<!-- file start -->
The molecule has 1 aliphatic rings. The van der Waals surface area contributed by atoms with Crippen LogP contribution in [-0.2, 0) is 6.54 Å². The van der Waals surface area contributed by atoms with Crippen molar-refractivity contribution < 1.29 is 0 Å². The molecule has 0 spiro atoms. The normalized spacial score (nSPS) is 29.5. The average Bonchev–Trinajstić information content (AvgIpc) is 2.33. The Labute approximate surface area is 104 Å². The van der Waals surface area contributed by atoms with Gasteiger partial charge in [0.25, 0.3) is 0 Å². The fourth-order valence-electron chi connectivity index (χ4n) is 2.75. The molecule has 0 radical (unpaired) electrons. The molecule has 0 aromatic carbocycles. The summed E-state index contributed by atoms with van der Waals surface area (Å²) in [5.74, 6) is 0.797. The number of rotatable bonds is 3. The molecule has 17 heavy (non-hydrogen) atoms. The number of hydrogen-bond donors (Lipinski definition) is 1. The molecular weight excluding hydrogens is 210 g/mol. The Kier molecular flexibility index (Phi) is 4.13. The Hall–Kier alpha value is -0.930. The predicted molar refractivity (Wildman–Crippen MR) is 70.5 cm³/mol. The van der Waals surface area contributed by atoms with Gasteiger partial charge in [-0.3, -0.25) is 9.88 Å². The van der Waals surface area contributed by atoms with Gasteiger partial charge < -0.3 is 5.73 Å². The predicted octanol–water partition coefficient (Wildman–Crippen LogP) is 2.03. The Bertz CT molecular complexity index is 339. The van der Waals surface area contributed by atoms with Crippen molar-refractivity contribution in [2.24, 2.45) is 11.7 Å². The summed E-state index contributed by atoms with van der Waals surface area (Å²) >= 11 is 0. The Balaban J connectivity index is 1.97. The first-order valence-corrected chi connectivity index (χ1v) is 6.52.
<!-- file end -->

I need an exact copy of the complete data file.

The molecule has 1 aliphatic rings. The van der Waals surface area contributed by atoms with Crippen LogP contribution in [-0.2, 0) is 6.54 Å². The van der Waals surface area contributed by atoms with Crippen molar-refractivity contribution < 1.29 is 0 Å². The molecule has 0 spiro atoms. The normalized spacial score (nSPS) is 29.5. The average Bonchev–Trinajstić information content (AvgIpc) is 2.33. The Labute approximate surface area is 104 Å². The van der Waals surface area contributed by atoms with Gasteiger partial charge in [0.25, 0.3) is 0 Å². The fourth-order valence-electron chi connectivity index (χ4n) is 2.75. The molecule has 0 radical (unpaired) electrons. The molecule has 0 aromatic carbocycles. The summed E-state index contributed by atoms with van der Waals surface area (Å²) in [5.74, 6) is 0.797. The number of rotatable bonds is 3. The molecule has 17 heavy (non-hydrogen) atoms. The number of hydrogen-bond donors (Lipinski definition) is 1. The molecular weight excluding hydrogens is 210 g/mol. The Kier molecular flexibility index (Phi) is 4.13. The Hall–Kier alpha value is -0.930. The predicted molar refractivity (Wildman–Crippen MR) is 70.5 cm³/mol. The van der Waals surface area contributed by atoms with Gasteiger partial charge in [-0.3, -0.25) is 9.88 Å². The van der Waals surface area contributed by atoms with Gasteiger partial charge < -0.3 is 5.73 Å². The predicted octanol–water partition coefficient (Wildman–Crippen LogP) is 2.03. The Bertz CT molecular complexity index is 339. The van der Waals surface area contributed by atoms with Crippen molar-refractivity contribution in [2.24, 2.45) is 11.7 Å². The summed E-state index contributed by atoms with van der Waals surface area (Å²) >= 11 is 0. The Balaban J connectivity index is 1.97. The first-order valence-corrected chi connectivity index (χ1v) is 6.52.